A statement of selflessness, to be sure-but make no mistake: Sex & Food reaffirms the vitality of Ruban's voice in today’s musical landscape.
The threads of our past never unravel, they hover like invisible webs, occasionally glistening due to a sly angle of the sun. On Multi-Love, Unknown Mortal Orchestra frontman and multi-instrumentalist Ruban Nielson reflects on relationships: airy, humid longing, loss, the geometry of desire that occurs when three people align. Where Nielson addressed the pain of being alone on II, Multi-Love takes on the complications of being together.
Multi-Love adds dimensions to the band's already kaleidoscopic approach, with Nielson exploring a newfound appreciation for synthesizers. The new songs channel the spirit of psych innovators without ignoring the last 40 years of music, forming a flowing, cohesive whole that reflects restless creativity. Cosmic escapes and disco rhythms speak to developing new vocabulary, while Nielson's vocals reach powerful new heights. "It felt good to be rebelling against the typical view of what an artist is today, a curator," he says. "It's more about being someone who makes things happen in concrete ways. Building old synthesizers and bringing them back to life, creating sounds that aren't quite like anyone else's. I think that’s much more subversive."
While legions of artists show fidelity to the roots of psychedelia, Unknown Mortal Orchestra shares the rare quality that makes the genre's touchstones so vital: constant exploration.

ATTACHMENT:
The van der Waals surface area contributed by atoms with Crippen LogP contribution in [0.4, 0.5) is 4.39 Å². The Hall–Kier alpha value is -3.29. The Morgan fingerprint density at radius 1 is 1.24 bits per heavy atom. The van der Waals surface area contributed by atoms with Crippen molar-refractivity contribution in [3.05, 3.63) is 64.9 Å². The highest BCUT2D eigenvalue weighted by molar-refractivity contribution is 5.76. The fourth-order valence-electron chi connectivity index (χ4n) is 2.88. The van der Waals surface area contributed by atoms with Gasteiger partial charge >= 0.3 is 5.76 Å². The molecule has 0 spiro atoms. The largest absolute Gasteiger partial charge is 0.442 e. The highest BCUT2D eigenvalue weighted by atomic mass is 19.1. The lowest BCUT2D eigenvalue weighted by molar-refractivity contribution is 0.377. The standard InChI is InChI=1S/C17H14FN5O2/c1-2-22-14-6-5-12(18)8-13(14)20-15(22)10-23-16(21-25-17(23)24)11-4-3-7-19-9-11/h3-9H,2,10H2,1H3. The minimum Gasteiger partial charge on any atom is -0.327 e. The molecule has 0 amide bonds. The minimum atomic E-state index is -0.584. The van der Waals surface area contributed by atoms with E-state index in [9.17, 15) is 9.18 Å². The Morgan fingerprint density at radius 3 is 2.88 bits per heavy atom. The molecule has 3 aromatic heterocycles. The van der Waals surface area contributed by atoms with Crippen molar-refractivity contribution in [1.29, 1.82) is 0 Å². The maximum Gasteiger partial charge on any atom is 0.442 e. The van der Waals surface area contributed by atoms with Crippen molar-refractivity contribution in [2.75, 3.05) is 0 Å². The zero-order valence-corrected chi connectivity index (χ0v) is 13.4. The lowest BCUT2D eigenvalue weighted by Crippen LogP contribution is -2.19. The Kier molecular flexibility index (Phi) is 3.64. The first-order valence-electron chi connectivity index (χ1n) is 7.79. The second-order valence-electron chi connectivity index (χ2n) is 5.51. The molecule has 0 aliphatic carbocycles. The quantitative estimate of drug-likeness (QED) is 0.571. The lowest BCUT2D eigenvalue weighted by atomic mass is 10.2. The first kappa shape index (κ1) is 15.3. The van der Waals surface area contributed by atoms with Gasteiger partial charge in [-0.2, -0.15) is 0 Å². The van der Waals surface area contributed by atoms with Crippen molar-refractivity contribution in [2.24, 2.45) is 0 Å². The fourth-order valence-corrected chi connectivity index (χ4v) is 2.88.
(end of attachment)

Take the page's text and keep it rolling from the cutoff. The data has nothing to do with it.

"I only started playing the acoustic guitar last year. I'd always preferred the idea that the guitar converts a sound into voltage and then becomes really loud. I thought the acoustic guitar was a little bit too twee for me or something. But after being offered some opportunities to play various acoustic sessions to promote the new record, in situations where it wasn't possible to record the whole band, I decided to treat it like a challenge to try and play acoustic and not have it be lame. After all I was really into Arthur Lee's ability with an acoustic and started wondering if I could make it sound convincing. Anyway, after being somewhat forced to develop some skill on the acoustic through these various radio sessions and things like that I decided to record some songs acoustically and release them since people seemed to be liking the way I was doing it. Everything was recorded straight to tape in my basement with a one mic set up." — RUBAN NIELSON, UMO
II builds on the break-beat, junk-shop charm the 32-year-old multi-instrumentalist and songwriter Ruban Nielson came to be renowned for following Unknown Mortal Orchestra's self-titled 2011 debut, and signals the solidification of the band's position as an endlessly intriguing, brave psychedelic band. UMO is unafraid to dig deeper than the rest to lock into their intoxicating, opiate groove and bring rock’n’roll’s exaggerated myths to life. Written during a punishing, debauched touring schedule during which Nielson feared for both his sanity and health, II illustrates the emotional turmoil of life on the road, painting surrealist, cartoonish portraits of loneliness, love and despair.
We're proud to release the soundtrack to the acclaimed indie film Drinking Buddies on Jagjaguwar. Written and directed by Joe Swanberg (Hannah Takes the Stairs, Alexander the Last, V/H/S), the film stars Olivia Wilde (TRON: Legacy, Rush), Jake Johnson (New Girl, Safety Not Guaranteed), Anna Kendrick (Up in the Air, Pitch Perfect), Ron Livingston (Office Space, Boardwalk Empire) and Jason Sudeikis (We're the Millers, SNL). The film was music supervised by Jagjaguwar's very own Chris Swanson, Grant Manship and Kathleen Cook, and features Jag artists Foxygen and Richard Youngs, as well as The Amazing, Richard Swift, Plants & Animals, Here We Go Magic and Phedre, among others.